Usually, I am the least spontaneous person you could find. No one is less spontaneous than I am. I plan all my activities as far in advance as I can and usually know what I am doing for the whole day by the time I go to bed the night before. If I wake up in the night, I usually run over my plans for the morning and day ahead of me.
Yet now and then, especially when shopping, an impulse will grab me and not let go. An impulse to take my dog to the local dog park, even though she hates that. An impulse to clean a room, even though it’s not on the schedule until next week. An impulse to write a new story idea, even though I am facing deadlines on what I have in progress right now.
I impulsively volunteer to read advance copies of my writer friends’ books. I impulsively start pulling weeds in the yard when I need to clean the kitchen. And I impulsively shop online for things I can’t possibly afford.
Due to the loss of a very important person in my life, I have been adrift in my story worlds and not at all attending to the chapters I need to edit or write. In the Regency era that I love to write about, women were being widowed regularly, mothers were left without husbands and sons, and sisters would never see their beloved brother again. For all the pain of my situation, I now have veracity to put into my writing.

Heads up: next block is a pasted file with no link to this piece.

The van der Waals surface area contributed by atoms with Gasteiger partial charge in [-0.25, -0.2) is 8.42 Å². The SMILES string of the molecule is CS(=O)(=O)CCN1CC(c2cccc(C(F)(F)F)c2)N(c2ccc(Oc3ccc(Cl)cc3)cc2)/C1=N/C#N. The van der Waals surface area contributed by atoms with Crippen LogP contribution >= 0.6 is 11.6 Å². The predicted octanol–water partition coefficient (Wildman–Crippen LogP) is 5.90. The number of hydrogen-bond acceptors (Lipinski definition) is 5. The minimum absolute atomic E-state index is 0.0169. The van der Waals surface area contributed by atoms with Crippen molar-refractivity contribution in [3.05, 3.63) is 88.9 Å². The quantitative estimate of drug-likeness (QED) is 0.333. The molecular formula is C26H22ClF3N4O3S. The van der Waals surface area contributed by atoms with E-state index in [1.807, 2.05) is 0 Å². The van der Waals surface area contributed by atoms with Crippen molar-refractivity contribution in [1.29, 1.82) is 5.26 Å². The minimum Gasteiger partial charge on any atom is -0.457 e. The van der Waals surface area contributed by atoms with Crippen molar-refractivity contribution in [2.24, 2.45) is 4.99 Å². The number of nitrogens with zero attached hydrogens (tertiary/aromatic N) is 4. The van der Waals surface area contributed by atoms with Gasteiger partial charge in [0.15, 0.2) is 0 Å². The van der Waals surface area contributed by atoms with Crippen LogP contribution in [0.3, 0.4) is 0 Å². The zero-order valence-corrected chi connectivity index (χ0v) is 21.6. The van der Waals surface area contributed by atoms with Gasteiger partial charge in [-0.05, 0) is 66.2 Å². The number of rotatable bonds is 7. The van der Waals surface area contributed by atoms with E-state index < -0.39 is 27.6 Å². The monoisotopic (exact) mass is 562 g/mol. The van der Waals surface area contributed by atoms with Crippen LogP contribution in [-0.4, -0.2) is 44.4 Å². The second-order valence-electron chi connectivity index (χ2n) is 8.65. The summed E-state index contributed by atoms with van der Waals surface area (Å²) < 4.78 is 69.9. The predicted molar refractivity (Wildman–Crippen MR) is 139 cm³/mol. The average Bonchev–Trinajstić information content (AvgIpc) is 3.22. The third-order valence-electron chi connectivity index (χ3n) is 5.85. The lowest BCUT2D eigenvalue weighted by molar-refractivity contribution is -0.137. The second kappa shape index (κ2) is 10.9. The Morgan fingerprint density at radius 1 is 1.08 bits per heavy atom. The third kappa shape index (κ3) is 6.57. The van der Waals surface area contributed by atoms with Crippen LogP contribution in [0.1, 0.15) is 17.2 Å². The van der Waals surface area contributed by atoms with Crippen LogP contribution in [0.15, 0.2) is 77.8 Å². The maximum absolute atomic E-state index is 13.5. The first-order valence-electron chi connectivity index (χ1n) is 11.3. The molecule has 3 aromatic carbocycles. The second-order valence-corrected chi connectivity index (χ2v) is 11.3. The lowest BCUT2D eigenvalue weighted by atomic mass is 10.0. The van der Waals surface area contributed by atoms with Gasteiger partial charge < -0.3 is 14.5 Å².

When my niece lost her husband at a very early age, I sent her a book called Good Grief. I loved that book but apparently, it didn’t resonate with her. Now I perhaps see how individual grief is. No two people will react the same way, so no two characters should display identical reactions.
Most of us have heard of the stages of grief that survivors go through. Maybe a character gets stuck in one stage, disbelief, and can’t move past that. He or she walks around in a daze, unclear on what to do next. Waiting to wake up from the nightmare. On impulse, they visit the grave of their lost loved one. They read the headstone over and over, shaking their head, unaccepting.
One day, a ray of sunshine will return to that blighted life and time will move forward again. Plans will make sense once more. Projects will move forward at last. On impulse, they will find a beating heart, a curious mind, and a bruised but healing spirit. Going on finally seems possible.
Maybe a little spontaneity will creep in, as well. Because then there’s a chance for a moving, amazing story to be told. Thanks for reading, I’ll be back on Sunday.